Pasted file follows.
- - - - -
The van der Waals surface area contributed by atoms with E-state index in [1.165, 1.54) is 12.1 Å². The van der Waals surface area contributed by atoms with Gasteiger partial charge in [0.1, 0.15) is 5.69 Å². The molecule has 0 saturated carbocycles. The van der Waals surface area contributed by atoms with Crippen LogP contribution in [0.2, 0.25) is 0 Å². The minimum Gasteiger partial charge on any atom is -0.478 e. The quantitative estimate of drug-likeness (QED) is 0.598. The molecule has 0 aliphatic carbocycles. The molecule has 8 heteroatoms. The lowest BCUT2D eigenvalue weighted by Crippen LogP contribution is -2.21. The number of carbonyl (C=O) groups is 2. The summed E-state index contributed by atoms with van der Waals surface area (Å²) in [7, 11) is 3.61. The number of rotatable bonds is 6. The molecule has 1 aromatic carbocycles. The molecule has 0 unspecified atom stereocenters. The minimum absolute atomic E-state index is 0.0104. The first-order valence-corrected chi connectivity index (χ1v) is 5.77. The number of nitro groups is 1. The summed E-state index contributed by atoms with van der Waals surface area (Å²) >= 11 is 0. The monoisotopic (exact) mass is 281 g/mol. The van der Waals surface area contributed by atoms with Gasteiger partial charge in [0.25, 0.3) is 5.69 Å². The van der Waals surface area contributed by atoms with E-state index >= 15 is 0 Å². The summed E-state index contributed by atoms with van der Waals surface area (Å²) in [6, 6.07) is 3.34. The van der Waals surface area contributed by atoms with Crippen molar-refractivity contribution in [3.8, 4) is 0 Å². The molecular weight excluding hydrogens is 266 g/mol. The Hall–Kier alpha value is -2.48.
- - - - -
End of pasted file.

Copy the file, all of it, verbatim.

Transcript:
The van der Waals surface area contributed by atoms with E-state index in [1.165, 1.54) is 12.1 Å². The van der Waals surface area contributed by atoms with Gasteiger partial charge in [0.1, 0.15) is 5.69 Å². The molecule has 0 saturated carbocycles. The van der Waals surface area contributed by atoms with Crippen LogP contribution in [0.2, 0.25) is 0 Å². The minimum Gasteiger partial charge on any atom is -0.478 e. The quantitative estimate of drug-likeness (QED) is 0.598. The molecule has 0 aliphatic carbocycles. The molecule has 8 heteroatoms. The lowest BCUT2D eigenvalue weighted by Crippen LogP contribution is -2.21. The number of carbonyl (C=O) groups is 2. The summed E-state index contributed by atoms with van der Waals surface area (Å²) in [7, 11) is 3.61. The number of rotatable bonds is 6. The molecule has 1 aromatic carbocycles. The molecule has 0 unspecified atom stereocenters. The minimum absolute atomic E-state index is 0.0104. The first-order valence-corrected chi connectivity index (χ1v) is 5.77. The number of nitro groups is 1. The summed E-state index contributed by atoms with van der Waals surface area (Å²) >= 11 is 0. The monoisotopic (exact) mass is 281 g/mol. The van der Waals surface area contributed by atoms with Gasteiger partial charge in [0.25, 0.3) is 5.69 Å². The van der Waals surface area contributed by atoms with E-state index >= 15 is 0 Å². The summed E-state index contributed by atoms with van der Waals surface area (Å²) in [6, 6.07) is 3.34. The van der Waals surface area contributed by atoms with Crippen molar-refractivity contribution in [3.8, 4) is 0 Å². The molecular weight excluding hydrogens is 266 g/mol. The Hall–Kier alpha value is -2.48.